Superbowl LIII Pits Rams Against Patriots

Students were asked what team they would root for in this year’s Superbowl. The survey received 150 responses, with 78 students choosing the Patriots and 72 for the Rams.

Nicholas Lorentzen

Students were asked what team they would root for in this year’s Superbowl. The survey received 150 responses, with 78 students choosing the Patriots and 72 for the Rams.

On February 3, 2002, the young backup-turned-starting-quarterback Tom Brady and the Patriots triumphed over regular season MVP Kurt Warner and the Rams on football’s biggest stage. 

Seventeen years after that Super Bowl victory, Brady will have to recreate the win that started it all, in order to earn his sixth Lombardi trophy and break the record for most championships for a single player.

Though both of the Rams and Patriots were highly seeded at the outset of the playoffs, their paths to the Super Bowl were anything but smooth. For the first time in NFL history, both the AFC and NFC championship games were decided in overtime. Both games also resulted in a fair share of controversy. In the NFC Championship, the New Orleans Saints were situated 13 yards away from the end zone with 1:49 left on the clock when a pass to Saints receiver Tommylee Lewis fell incomplete. Before Lewis had the chance to go for the ball, however, he was knocked to the ground by Rams cornerback Nickell Robey-Coleman in a clear-cut case of defensive-pass interference. Had a call been made against him, the Saints would have likely won the game pending a short field goal. The no-call gave the Rams a chance to score and tie the game before the end of regulation and eventually win in overtime, thanks to a 57-yard field goal from Greg Zuerlein.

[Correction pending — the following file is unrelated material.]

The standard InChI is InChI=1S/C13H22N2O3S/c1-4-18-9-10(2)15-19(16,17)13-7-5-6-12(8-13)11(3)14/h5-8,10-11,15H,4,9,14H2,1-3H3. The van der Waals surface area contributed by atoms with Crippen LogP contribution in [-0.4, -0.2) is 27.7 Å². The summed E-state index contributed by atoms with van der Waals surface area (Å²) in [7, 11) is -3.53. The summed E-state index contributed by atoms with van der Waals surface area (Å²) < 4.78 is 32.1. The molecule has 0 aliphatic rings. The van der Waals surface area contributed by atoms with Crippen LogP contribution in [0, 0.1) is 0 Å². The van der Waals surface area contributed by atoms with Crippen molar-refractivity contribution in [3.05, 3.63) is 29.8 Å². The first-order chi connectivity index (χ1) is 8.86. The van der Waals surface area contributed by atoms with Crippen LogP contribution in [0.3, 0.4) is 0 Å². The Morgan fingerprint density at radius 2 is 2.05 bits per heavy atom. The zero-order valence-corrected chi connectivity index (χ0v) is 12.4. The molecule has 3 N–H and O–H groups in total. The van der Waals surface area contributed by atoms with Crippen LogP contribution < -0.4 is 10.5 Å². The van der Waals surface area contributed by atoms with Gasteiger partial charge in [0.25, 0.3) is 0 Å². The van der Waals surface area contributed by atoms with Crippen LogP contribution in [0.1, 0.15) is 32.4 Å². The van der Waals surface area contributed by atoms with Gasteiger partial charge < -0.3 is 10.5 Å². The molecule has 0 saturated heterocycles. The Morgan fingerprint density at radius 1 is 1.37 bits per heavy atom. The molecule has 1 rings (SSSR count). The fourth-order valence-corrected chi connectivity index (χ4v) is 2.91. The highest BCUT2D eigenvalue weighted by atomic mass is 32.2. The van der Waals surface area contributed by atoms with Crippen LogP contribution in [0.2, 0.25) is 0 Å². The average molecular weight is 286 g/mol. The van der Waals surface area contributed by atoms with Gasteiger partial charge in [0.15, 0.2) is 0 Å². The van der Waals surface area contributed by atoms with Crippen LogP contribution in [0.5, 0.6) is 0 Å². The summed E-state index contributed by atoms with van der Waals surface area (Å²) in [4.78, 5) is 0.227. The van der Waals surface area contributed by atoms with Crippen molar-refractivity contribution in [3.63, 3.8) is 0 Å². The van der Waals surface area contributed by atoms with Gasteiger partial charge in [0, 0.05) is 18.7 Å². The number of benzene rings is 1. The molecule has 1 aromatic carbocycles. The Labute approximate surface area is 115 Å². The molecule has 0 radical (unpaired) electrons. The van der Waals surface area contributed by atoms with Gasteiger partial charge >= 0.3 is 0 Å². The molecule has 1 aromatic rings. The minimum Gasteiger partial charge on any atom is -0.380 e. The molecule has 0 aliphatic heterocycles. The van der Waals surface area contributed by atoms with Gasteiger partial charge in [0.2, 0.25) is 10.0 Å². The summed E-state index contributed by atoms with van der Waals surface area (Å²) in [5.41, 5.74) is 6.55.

The AFC championship contained late-game heroics from both quarterbacks. With less than a minute remaining in regulation, Kansas City Chiefs quarterback Patrick Mahomes led the Chiefs into field-goal range, tying the game at 31. Nevertheless, Tom Brady and the Patriots scored on their first drive, dashing the Chiefs’ Super Bowl hopes. In a game where both offenses were scoring at will, some objected to the fact that the Chiefs had no opportunity to respond due to the overtime rules.

As the school gears up for Super Bowl Sunday, football fans across campus are preparing for what looks to be an instant classic. For Patriots fans, this championship is more than just a trophy: a sixth Super Bowl would prove the doubters wrong and tie the team with the Pittsburgh Steelers for most Super Bowl victories by a single franchise. Patriots fan Jack Kempczinski ’20 said, “If the Patriots win the Super Bowl it will prove to the entire NFL that the greatest football team of all time is still here and they are still the champions.”

The Rams, however, led by visionary Head Coach Sean McVay, pose as a formidable threat. McVay, at age 31, is younger than many current players – ten years younger than Brady. Quarterback Jared Goff and running back Todd Gurley headline an explosive offense, while defensive tackle Aaron Donald has the capability to control the line of scrimmage. 

Fans without a team to root for often pick a side. Perhaps unsurprisingly, many fans not previously committed to either team are rooting for the Rams, opting to cheer for the underdog. Even in Lakeville, which is usually considered Patriot country, the campus is split nearly even on which team to support. Fifty-two percent of the 150 students and faculty surveyed said they will root for the Patriots, while 48 percent said they will root for the Rams.

Regardless of outcome, the Super Bowl is sure to captivate the student body.